Actually the venue- Colt Park Barn - Natural England - was an excellent base. It meant that those who wanted to, could stay indoors in the afternoon, using microscopes if necessary, to look up details about the plants and animals we had found.
I even made a start at listing the mosses I had brought back in a bag... and was informed that the tiny woodlouse (c 4mm long) I had found in my Philinotis fontana (moss) was in fact Trichoniscus pusillus the Common Soil Woodlouse, which is the commonest woodlouse in Britain.
We (well Roger N) also found the Rosy Woodlouse Androniscus dentiger which is pink, up to 6mm long and is much less common and lives in lime rich conditions - from caves to brickwork.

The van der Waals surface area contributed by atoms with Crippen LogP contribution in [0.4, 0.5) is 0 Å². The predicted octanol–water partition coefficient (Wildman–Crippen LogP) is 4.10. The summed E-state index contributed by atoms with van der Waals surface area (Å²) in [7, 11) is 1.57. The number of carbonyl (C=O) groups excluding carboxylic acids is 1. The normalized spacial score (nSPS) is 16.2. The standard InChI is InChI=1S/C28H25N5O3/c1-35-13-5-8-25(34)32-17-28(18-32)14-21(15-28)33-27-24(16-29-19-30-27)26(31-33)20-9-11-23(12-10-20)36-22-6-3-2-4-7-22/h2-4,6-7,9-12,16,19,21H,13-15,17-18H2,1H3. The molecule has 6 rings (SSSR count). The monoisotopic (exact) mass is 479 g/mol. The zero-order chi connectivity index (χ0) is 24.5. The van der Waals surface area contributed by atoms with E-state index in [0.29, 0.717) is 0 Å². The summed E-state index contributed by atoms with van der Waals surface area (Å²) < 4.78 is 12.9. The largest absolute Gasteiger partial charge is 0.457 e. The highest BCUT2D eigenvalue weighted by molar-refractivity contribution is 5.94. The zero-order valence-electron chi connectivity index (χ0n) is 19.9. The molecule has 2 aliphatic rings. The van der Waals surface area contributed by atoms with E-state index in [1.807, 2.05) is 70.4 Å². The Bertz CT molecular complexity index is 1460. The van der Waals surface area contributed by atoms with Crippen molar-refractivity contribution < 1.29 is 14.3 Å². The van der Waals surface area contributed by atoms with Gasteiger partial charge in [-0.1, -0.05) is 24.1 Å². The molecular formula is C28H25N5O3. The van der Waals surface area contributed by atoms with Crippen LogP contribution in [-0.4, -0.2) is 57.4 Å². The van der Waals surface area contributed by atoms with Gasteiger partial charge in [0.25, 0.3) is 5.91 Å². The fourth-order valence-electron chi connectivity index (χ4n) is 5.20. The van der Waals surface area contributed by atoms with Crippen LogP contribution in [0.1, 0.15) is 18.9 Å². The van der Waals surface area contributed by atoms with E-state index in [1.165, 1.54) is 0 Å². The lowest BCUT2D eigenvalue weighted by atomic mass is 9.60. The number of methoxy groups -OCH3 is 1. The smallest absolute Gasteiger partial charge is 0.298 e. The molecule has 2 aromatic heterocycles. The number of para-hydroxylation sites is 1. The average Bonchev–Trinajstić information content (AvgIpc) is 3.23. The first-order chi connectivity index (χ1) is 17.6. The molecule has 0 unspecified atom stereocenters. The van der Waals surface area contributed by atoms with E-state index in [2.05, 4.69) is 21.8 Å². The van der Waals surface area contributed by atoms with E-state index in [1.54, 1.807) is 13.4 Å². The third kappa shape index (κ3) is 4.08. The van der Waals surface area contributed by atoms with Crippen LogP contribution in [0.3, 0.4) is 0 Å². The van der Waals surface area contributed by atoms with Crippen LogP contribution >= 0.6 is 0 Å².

Our group had restricted our botanical recording to a small area that had recently been fenced off to protect newly planted native trees beside a steep streamlet. The thicker soil had Heather and Green-ribbed Sedge; other areas had calcareous flushes with Bird's-eye Primrose, Selaginella and Butterwort.
On the return to the barn we passed through a gate at the top of the field. the wall there was made of sandstone.. and many of the stones had Klebsormidium crenulatum - the filamentous green alga that is increasing in Britain due to increased nitrogen oxides in the air.